DCSIMG

Preserving Murrayfield in name ‘non-negotiable’

SRU chief executive Mark Dodson. Picture: SNS/SRU

SRU chief executive Mark Dodson. Picture: SNS/SRU

  • by DAVID BARNES
 

RETAINING Murrayfield as part of the stadium’s title was a non-negotiable prerequisite of any deal to sell the naming rights for the home of Scottish rugby to BT, and that is why the response to this unprecedented manoeuvre by the Scottish Rugby Union has been overwhelmingly positive, said Mark Dodson.

It was confirmed yesterday that the national stadium will be officially known as BT Murrayfield for the duration of a four year deal with the telecommunications giant. However, news of the partnership was leaked two weeks ago and Dodson says that he has had no negative feedback during the past fourteen days.

“Murrayfield was always going to be part of whatever this stadium is called and I’m delighted that the BT guys we negotiated with were really smart and really respectful about the whole process,” said the SRU chief executive.

“They understand that this is a cathedral of rugby, they understand that this is a stadium that is renowned throughout the world, and they wanted to attach their name to it – not replace it.’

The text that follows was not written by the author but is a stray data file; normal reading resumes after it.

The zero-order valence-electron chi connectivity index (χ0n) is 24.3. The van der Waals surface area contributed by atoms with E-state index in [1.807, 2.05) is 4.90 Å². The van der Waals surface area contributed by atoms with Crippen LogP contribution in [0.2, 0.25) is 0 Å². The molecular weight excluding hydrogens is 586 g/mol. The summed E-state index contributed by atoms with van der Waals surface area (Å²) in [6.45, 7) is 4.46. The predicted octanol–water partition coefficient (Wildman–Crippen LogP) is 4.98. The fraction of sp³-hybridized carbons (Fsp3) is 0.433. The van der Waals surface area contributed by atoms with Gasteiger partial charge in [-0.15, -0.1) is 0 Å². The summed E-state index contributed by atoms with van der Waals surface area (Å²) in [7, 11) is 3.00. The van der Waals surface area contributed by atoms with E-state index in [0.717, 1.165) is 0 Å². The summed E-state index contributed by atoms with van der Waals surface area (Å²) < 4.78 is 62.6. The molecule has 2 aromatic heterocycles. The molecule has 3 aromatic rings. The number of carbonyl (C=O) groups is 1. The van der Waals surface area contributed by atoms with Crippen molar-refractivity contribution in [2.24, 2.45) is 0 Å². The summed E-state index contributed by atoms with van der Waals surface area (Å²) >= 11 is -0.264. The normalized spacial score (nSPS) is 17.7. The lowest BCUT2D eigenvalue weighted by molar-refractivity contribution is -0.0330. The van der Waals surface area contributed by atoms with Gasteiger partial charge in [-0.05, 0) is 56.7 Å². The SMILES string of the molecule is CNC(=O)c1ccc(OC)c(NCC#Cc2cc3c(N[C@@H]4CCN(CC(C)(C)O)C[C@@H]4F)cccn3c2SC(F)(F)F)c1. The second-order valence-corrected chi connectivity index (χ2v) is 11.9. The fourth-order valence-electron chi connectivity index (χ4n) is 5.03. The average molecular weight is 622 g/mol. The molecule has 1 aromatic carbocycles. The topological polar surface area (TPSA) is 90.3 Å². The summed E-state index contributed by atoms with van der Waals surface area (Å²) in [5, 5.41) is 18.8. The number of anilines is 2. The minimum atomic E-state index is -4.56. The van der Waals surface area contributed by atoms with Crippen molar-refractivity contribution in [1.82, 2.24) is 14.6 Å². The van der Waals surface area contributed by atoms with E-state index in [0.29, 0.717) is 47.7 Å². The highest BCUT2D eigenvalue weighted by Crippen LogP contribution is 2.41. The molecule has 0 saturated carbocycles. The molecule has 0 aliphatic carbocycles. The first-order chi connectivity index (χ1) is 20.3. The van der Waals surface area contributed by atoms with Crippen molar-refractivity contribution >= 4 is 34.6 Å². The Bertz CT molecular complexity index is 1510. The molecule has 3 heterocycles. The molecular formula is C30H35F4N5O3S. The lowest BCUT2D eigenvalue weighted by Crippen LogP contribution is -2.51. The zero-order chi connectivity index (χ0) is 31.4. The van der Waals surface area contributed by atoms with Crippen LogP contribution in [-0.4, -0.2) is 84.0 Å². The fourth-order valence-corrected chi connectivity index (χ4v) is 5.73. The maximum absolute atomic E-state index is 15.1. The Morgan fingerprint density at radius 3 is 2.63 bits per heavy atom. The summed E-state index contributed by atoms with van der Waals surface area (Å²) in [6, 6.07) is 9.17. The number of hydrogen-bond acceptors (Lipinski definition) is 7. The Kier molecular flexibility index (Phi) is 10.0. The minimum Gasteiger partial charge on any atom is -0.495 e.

“It was never an issue in our negotiations. It was probably one of the first things that we knocked over.’

Dodson continued: “My post box can get quite interesting but on this issue it has been relatively quiet.

“Most people can see that being a partner with a global player like BT, who share our values and are putting real money into the game at both grassroots level and at pro level, is the right thing to do.’

“We sometimes underestimate our supporters. They understand what is going on in the world. They understand about the Aviva Stadium, they understand about the Emirates, they understand that this is part of sport now, and with that comes a certain amount of change. But we have tried to make sure that the change is respectful and the change is done in the right way.

“If you look at the history of Scottish Rugby it has always had ambition but it’s not always had the finance to support that vision.

“We got ourselves into some difficulty with debt some seven or eight years ago, we’ve now got our house in order and are paying that debt down,’ he added.

“We’re now going to be competitive in the professional game, and we want to be competitive in the age-grade, women’s and international games, and that takes finance and that takes a partner who shares that vision and is prepared to support that vision with cash.

“The fact that we are aligned in our values, that’s what gives this that transformational edge.”

 

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